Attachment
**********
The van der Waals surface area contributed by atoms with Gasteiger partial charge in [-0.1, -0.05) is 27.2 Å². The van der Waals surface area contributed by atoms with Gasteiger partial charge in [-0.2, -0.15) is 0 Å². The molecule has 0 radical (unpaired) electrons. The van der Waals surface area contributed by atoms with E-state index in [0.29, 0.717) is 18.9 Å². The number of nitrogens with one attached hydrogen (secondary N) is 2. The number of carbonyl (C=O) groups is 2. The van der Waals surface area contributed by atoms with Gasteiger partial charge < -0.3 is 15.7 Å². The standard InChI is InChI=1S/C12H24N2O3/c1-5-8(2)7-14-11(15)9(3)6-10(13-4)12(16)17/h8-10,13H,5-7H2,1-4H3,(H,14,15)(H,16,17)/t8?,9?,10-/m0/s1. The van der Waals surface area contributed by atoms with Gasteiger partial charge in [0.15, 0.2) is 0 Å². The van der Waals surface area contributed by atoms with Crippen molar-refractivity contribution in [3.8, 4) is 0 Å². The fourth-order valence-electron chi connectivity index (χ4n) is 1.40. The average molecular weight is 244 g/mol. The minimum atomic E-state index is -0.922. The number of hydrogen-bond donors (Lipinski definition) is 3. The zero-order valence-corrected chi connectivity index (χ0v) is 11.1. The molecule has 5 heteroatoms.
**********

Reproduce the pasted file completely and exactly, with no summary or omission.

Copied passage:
The van der Waals surface area contributed by atoms with Gasteiger partial charge in [-0.1, -0.05) is 27.2 Å². The van der Waals surface area contributed by atoms with Gasteiger partial charge in [-0.2, -0.15) is 0 Å². The molecule has 0 radical (unpaired) electrons. The van der Waals surface area contributed by atoms with E-state index in [0.29, 0.717) is 18.9 Å². The number of nitrogens with one attached hydrogen (secondary N) is 2. The number of carbonyl (C=O) groups is 2. The van der Waals surface area contributed by atoms with Gasteiger partial charge < -0.3 is 15.7 Å². The standard InChI is InChI=1S/C12H24N2O3/c1-5-8(2)7-14-11(15)9(3)6-10(13-4)12(16)17/h8-10,13H,5-7H2,1-4H3,(H,14,15)(H,16,17)/t8?,9?,10-/m0/s1. The van der Waals surface area contributed by atoms with Gasteiger partial charge in [0.15, 0.2) is 0 Å². The van der Waals surface area contributed by atoms with Crippen molar-refractivity contribution in [3.8, 4) is 0 Å². The fourth-order valence-electron chi connectivity index (χ4n) is 1.40. The average molecular weight is 244 g/mol. The minimum atomic E-state index is -0.922. The number of hydrogen-bond donors (Lipinski definition) is 3. The zero-order valence-corrected chi connectivity index (χ0v) is 11.1. The molecule has 5 heteroatoms.